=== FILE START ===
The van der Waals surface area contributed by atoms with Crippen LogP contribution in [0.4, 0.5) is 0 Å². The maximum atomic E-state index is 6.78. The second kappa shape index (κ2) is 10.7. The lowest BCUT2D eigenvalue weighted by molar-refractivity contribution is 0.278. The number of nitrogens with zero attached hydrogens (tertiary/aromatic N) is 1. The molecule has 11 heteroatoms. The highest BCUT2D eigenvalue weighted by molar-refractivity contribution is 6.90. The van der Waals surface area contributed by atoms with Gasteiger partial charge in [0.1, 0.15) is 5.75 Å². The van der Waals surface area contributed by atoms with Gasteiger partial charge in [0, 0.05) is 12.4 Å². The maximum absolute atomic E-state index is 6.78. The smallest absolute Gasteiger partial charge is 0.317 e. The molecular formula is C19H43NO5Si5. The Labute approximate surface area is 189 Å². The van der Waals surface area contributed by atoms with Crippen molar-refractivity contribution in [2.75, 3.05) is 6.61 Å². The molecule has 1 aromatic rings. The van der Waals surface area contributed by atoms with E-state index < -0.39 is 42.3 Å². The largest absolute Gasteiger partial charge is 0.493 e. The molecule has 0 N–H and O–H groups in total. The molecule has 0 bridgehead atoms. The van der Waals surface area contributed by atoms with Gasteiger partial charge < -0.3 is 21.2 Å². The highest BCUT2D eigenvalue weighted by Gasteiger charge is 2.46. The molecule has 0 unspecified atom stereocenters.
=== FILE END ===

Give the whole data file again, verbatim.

The van der Waals surface area contributed by atoms with Crippen LogP contribution in [0.4, 0.5) is 0 Å². The maximum atomic E-state index is 6.78. The second kappa shape index (κ2) is 10.7. The lowest BCUT2D eigenvalue weighted by molar-refractivity contribution is 0.278. The number of nitrogens with zero attached hydrogens (tertiary/aromatic N) is 1. The molecule has 11 heteroatoms. The highest BCUT2D eigenvalue weighted by molar-refractivity contribution is 6.90. The van der Waals surface area contributed by atoms with Gasteiger partial charge in [0.1, 0.15) is 5.75 Å². The van der Waals surface area contributed by atoms with Gasteiger partial charge in [0, 0.05) is 12.4 Å². The maximum absolute atomic E-state index is 6.78. The smallest absolute Gasteiger partial charge is 0.317 e. The molecular formula is C19H43NO5Si5. The Labute approximate surface area is 189 Å². The van der Waals surface area contributed by atoms with Crippen molar-refractivity contribution in [2.75, 3.05) is 6.61 Å². The molecule has 1 aromatic rings. The van der Waals surface area contributed by atoms with E-state index < -0.39 is 42.3 Å². The largest absolute Gasteiger partial charge is 0.493 e. The molecule has 0 N–H and O–H groups in total. The molecule has 0 bridgehead atoms. The van der Waals surface area contributed by atoms with Gasteiger partial charge < -0.3 is 21.2 Å². The highest BCUT2D eigenvalue weighted by Gasteiger charge is 2.46. The molecule has 0 unspecified atom stereocenters.